Explaining DNS Database Files
This is a typical DNS zone.domain file for the domain maxx.net. (Its name would be zone.maxx.net. It will translate from a host name to its IP address.)
maxx.net. IN SOA nova.maxx.net. tyager.nova.maxx.net. (
9602171 ; Serial
; Define name servers
; Define localhost
; Set up hosts
maxx.net. IN MX 5 nova.maxx.net.
Most database file entries are known as DNS resource records. Generally, the resource records are shown in order: SOA, NS, followed by the other types, but this ordering isn't required. The data in each entry may be entered in upper, lower, or mixed case. All entries in the database file must start at the beginning of the line. Blank lines as well as any text following a semicolon is ignored.
SOA stands for Start of Authority. This acronym notifies named that operational parameters follow. The most important one is the Serial field. Every time you make a change to a database file, you must increment its serial number. Only by doing this will secondary servers know they need to reach into your system and pull out new name server data, a procedure known as a "zone transfer." Many DNS administrators use a date-time stamp for this field, like 9602171 for the first version on February 17, 1996.
First, focus on the SOA section:
maxx.net. IN SOA nova.maxx.net. tyager.maxx.maxx.net.
The "maxx.net." field tells named the domain defined by this file. The name server will automatically append it to any host name that appears in the file. The trailing dot is not a type; it keeps named from trying to tack on your domain name. Without it, the resolver would be confused by named's expansion of my domain name to "maxx.net.maxx.net."
The IN stands for the "Internet" class of data. Even though other classes exist, they aren't in common usage. The "nova.maxx.net" field is the host on which these database files reside. Finally, "tyager.nova.maxx.net" represents the e-mail address of the DNS administrator, where the first dot (between tyager and nova) would be replaced by the @ symbol to create a valid address. (The @ symbol can't be used here because it has a reserved meaning in DNS database files.)The open parenthesis at the end of the line allows you to split the SOA record across physical lines for readability:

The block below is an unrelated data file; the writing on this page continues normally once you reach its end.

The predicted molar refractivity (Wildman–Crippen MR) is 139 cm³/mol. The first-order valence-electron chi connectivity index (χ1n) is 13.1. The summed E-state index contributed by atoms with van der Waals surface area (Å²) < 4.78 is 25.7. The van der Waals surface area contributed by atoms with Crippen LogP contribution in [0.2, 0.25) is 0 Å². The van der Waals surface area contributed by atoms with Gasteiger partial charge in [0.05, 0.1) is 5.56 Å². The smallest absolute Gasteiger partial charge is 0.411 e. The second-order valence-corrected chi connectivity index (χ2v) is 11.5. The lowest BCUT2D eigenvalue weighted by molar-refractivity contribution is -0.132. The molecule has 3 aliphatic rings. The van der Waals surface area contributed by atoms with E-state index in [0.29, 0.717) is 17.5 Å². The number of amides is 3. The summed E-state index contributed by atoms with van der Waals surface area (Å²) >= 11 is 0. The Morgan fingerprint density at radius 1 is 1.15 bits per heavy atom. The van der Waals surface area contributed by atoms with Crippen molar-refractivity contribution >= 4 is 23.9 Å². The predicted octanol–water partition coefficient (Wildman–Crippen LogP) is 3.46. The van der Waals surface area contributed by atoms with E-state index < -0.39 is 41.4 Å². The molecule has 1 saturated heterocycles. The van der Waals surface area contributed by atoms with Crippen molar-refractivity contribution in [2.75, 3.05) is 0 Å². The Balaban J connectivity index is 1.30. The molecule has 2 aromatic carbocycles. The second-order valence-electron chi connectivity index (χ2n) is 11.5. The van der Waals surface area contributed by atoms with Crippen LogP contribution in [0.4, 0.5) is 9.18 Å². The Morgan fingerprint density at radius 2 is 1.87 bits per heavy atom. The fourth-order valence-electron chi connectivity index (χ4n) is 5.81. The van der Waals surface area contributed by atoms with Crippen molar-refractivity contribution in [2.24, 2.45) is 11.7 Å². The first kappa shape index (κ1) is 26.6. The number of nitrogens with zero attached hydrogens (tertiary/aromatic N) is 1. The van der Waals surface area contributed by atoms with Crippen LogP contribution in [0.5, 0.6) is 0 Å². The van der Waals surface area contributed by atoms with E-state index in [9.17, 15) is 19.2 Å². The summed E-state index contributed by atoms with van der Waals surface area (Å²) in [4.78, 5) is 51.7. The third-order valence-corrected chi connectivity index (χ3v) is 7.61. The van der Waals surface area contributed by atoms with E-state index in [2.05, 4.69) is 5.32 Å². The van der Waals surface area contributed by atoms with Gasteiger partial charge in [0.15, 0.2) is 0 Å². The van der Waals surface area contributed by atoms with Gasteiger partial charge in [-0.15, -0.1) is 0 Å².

9602171 ; Serial
36000 ; Refresh every 10 hours
The "serial" field was discussed earlier.
The remaining four fields specify various time intervals (all values in seconds) used by the secondary name server:
The time interval that must elapse between each poll of the primary by the secondary name server (here 36,000 seconds or 10 hours). If the "serial number" has been updated on the primary, the secondary assumes its data is stale and requests updated information as a "zone transfer."
The time interval used between successive connection attempts by the secondary to reach the primary name server in case the first attempt failed (here 3,600 seconds or one hour). Generally, less than the "refresh" time.
The time interval after which the secondary expires its data if it can't reach the primary name server (here 360,000 seconds or 100 hours). The secondary will refuse to service requests after this interval.
The minimum time-to-live value, which specifies how long other servers should cache data from the name server (here 36,000 seconds or 10 hours).
There are several types of resource records, identified by the key word in field three of each record. You may present records in any order, but try to organize them for clarity. The NS (name server) record tells the hosts that query your server where the name servers for this domain can be found:
maxx.net. IN NS nova.maxx.net.
You must include in this list at least one name server, that is the name of the server specified in the SOA record. You can list multiple name servers for your domain. In fact, your domain should have at least two name servers. Your Internet service provider will probably allow you to use their name server as a secondary for your domain, but it must have the trailing dots!
maxx.net IN A 22.214.171.124
The first A record, which resolves a fully-qualified host name to an IP address, is a special one. It defines an IP address for unqualified queries, that is, queries for the host maxx.net.
Other A records like this one:
lucy IN A 126.96.36.199
provide name-to-address mapping for a specific named host. The domain defined in this file (maxx.net) is appended to the host name you show in the first field.
The CNAME records create aliases for existing hosts. These examples illustrate a few common uses:
www IN CNAME maxx.maxx.net.
You can give a host any alias you like, and as many aliases as you want. The host needn't answer to that name, that is, the alias doesn't need to be the host's true name as reported by hostname or uname.
The other vital type of record is MX. This tells SMTP e-mail software where to send mail for each named host:
lucy IN MX 10 lucy.maxx.net.